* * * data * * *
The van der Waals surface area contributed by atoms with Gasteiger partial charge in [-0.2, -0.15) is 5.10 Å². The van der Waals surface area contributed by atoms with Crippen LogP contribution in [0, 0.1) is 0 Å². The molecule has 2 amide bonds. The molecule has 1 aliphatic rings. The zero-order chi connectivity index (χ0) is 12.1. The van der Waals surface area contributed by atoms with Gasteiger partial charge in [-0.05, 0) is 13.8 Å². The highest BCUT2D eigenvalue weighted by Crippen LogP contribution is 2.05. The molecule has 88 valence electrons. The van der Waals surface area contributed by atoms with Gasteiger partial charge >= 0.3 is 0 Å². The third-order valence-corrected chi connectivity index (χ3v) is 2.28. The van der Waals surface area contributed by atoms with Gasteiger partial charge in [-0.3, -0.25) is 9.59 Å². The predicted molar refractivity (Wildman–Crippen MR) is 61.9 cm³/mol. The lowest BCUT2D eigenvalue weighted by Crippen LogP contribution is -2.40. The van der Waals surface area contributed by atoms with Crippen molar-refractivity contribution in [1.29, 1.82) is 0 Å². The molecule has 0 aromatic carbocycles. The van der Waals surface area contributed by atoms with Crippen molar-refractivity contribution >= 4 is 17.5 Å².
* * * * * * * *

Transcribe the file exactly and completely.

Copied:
The van der Waals surface area contributed by atoms with Gasteiger partial charge in [-0.2, -0.15) is 5.10 Å². The van der Waals surface area contributed by atoms with Crippen LogP contribution in [0, 0.1) is 0 Å². The molecule has 2 amide bonds. The molecule has 1 aliphatic rings. The zero-order chi connectivity index (χ0) is 12.1. The van der Waals surface area contributed by atoms with Gasteiger partial charge in [-0.05, 0) is 13.8 Å². The highest BCUT2D eigenvalue weighted by Crippen LogP contribution is 2.05. The molecule has 88 valence electrons. The van der Waals surface area contributed by atoms with Gasteiger partial charge >= 0.3 is 0 Å². The third-order valence-corrected chi connectivity index (χ3v) is 2.28. The van der Waals surface area contributed by atoms with Gasteiger partial charge in [-0.3, -0.25) is 9.59 Å². The predicted molar refractivity (Wildman–Crippen MR) is 61.9 cm³/mol. The lowest BCUT2D eigenvalue weighted by Crippen LogP contribution is -2.40. The van der Waals surface area contributed by atoms with Crippen molar-refractivity contribution in [1.29, 1.82) is 0 Å². The molecule has 0 aromatic carbocycles. The van der Waals surface area contributed by atoms with Crippen molar-refractivity contribution >= 4 is 17.5 Å².